Third, our strategic enemy in this war, al Qaeda, is not coming out of this battle for Iraq smelling like a rose. Whether this is because of the wisdom of American strategy, the persistence of Iraq's leaders (including particularly Ayatollah Ali Sistani), or the stupidity of al Qaeda's leadership, it is manifestly the case that the great majority of people in Iraq (including probably the majority of the 20% of Iraqis who are Sunnis) do not see al Qaeda as "the base" of anything. On the contrary, even if one believes that Iraq has been a "distraction" for the United States (and I do not count myself among those who do), it is increasingly hard to deny that it has also been very costly for al Qaeda.
Fourth, we must not miss this opportunity to humiliate al Qaeda in Iraq. That means that we must not withdraw no matter how loud the bleatings of the anti-war movement, and it means that we must continue to exploit our huge intelligence advantage to pursue al Qaeda's leadership (see this, for example, announced just today). Our victory condition need not be complete peace in Iraq, but it must be the manifest destruction of al Qaeda's organization and its allies in that country.
Fifth, proposals to adopt "traditional counterinsurgency tactics" (the "spreading ink blot," for example), however well-intentioned, will blunt our assault on al Qaeda. Therefore, even if they were the best way to defeat the insurgency broadly defined, they would deprive us of our chance to humiliate al Qaeda and should be rejected. Our objective must be to shatter the credibility of al Qaeda in Iraq. If we achieve that, we will not have to worry that the Sunni triangle will become a base for al Qaeda even if the government in Baghdad cannot exert total control over the Sunnis who live there.
Al Qaeda cannot win in Iraq. It's a meat grinder for them. It's really a question of time; whether they collapse soon (because Z Man is caught and torn to pieces) or they linger on with the occasional car bomb.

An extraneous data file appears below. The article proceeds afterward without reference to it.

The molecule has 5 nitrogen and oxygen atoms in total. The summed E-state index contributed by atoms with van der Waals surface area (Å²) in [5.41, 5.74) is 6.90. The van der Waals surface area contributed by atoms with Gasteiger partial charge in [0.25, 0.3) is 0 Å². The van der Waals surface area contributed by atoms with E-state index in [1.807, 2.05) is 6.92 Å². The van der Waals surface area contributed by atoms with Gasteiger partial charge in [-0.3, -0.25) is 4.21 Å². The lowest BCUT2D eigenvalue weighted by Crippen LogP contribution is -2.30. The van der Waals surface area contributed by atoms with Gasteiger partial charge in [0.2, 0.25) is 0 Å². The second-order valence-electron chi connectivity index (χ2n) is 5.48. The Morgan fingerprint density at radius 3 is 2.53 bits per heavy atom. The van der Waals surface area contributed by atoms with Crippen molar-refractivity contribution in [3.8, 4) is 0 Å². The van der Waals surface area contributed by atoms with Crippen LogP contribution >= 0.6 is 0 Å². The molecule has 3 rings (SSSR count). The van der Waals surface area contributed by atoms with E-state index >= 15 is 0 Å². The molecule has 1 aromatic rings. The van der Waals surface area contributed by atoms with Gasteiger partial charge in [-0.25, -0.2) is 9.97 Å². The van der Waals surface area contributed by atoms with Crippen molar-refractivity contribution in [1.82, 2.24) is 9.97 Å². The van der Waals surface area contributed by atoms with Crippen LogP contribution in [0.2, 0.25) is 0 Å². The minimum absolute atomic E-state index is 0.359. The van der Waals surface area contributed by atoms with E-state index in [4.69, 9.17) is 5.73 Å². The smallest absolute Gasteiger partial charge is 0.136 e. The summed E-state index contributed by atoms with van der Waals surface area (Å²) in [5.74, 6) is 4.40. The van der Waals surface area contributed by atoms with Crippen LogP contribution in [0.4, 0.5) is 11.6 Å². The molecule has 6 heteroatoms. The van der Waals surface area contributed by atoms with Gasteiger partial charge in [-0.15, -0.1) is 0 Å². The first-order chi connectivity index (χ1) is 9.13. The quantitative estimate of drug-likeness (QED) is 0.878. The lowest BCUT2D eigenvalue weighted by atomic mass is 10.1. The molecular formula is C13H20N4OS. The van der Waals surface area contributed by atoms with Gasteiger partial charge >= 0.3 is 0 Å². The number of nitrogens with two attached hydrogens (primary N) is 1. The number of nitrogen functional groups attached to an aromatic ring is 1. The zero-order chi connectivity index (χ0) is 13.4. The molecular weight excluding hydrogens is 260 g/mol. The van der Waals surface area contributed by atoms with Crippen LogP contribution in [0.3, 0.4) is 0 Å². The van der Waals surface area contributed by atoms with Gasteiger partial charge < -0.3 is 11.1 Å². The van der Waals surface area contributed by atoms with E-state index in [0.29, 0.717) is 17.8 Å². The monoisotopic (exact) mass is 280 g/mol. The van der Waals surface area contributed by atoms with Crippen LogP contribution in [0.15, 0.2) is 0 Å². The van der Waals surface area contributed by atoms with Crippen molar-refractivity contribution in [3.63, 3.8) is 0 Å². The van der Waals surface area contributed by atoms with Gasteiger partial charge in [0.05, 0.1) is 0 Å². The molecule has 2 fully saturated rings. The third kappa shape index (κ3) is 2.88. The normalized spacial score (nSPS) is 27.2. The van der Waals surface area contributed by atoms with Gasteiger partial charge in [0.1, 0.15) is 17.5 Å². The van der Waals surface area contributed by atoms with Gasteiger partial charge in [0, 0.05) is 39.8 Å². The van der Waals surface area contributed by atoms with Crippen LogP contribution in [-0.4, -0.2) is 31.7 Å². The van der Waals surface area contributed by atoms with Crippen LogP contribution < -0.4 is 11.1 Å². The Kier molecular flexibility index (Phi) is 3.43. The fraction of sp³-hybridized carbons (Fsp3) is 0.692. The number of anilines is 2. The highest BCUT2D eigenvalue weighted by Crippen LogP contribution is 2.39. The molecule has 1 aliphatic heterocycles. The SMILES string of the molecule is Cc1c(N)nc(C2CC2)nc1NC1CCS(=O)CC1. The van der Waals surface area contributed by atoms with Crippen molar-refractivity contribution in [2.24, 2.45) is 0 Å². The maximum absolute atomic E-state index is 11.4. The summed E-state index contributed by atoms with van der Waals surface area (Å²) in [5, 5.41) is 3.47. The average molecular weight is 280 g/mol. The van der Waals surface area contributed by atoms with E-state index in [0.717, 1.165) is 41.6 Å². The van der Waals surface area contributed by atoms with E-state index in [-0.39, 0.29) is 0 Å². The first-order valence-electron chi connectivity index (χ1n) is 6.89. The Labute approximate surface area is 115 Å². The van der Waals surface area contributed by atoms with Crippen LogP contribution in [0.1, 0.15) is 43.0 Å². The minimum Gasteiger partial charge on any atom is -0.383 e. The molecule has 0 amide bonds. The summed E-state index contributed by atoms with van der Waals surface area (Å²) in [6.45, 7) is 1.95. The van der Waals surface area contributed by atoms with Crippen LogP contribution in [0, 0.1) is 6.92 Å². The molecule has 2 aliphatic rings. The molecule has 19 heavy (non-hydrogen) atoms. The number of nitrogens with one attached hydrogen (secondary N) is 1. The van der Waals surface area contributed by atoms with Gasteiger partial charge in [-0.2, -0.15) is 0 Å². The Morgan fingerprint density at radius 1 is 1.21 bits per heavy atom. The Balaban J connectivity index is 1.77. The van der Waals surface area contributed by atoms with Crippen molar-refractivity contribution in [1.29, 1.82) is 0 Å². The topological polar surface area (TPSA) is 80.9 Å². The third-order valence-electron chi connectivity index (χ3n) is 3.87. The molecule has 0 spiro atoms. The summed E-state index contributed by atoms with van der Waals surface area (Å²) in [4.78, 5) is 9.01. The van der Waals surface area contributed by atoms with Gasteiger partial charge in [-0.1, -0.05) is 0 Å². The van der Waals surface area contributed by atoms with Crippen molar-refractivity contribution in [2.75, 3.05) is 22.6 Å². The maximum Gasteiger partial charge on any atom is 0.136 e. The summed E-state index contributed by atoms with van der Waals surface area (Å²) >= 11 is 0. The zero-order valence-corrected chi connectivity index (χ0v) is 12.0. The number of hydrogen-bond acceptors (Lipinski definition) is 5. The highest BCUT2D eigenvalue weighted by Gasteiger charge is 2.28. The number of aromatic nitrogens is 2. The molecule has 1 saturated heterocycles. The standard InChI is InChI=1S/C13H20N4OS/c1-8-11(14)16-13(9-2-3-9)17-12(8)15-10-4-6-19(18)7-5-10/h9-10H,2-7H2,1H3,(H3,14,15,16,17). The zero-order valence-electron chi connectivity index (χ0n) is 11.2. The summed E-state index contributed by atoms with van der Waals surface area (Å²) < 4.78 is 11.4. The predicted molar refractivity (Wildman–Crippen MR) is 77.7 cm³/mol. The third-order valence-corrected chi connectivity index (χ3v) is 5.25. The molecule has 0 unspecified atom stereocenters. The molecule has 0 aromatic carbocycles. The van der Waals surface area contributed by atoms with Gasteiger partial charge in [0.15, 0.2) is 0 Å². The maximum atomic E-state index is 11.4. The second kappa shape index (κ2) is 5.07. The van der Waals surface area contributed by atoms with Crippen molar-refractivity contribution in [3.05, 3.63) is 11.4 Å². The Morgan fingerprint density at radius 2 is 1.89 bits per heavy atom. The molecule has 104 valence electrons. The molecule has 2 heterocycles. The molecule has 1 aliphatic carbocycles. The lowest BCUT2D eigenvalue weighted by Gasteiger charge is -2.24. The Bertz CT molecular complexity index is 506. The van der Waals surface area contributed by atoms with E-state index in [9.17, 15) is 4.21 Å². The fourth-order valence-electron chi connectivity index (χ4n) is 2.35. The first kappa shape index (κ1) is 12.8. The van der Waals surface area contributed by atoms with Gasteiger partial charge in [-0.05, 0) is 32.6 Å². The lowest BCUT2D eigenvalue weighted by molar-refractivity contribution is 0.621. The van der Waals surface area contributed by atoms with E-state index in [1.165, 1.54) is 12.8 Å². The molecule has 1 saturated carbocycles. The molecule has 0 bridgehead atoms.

Why does anybody think that these lunatics can seriously defeat us? I mean they could defintely kick the s--t out of the NYT oped guys. I'd watch that on TV. But our Marines? Or pissed off Iraqis? I mean, please. They are signing up retarded people to kill themselves. They kidnap people to kill themselves. They blow up schoolfuls fo kids.
What do the Juan Coles of the world have in their head? You answer that. 30 years form now, no one will have heard of Juan Cole.
This all harks back to the discussion on a previous post a while ago.
I took the position that breaking the enemy's will to fight is perhaps the #1 ultimate goal of any war.
That is indeed what you are advocating and I concur.
"What do the Juan Coles of the world have in their head? You answer that."
I believe there are two basic memes at battle in the world.
One that thinks of Rights, Liberty and Responisiblity as the inalienable attributes of the Individual.
The other believes that Society should be run for the Greater Good by an Oligarchy of the Elite, which always seems to include them oddly enough.
From this perspective Jaun Cole and the rest of the Extreme Left and the Jihadist Fanatics are working for an eventual Society that is structured Identically the same. They only disagree as to who should be at the top running things.
They TOTALLY agree that the US with it's concept of egalitarian liberties is the mortal enemy of them both.
A primary goal of both groups is the destruction of our Culture as we have it now.
We are losing the propaganda war here in the US.
If we do lost it and withdraw, the terrorists will win a great victory in Iraq.
I dunno how to win the propaganda war. No one in the Military seems to be willing to devote the effort needed to actually fight on that front here in the USA.
The last hope I see is that Bush does not give in to the cut and run position.
If I believed in God I would pray.
It seems to be an endless cycle.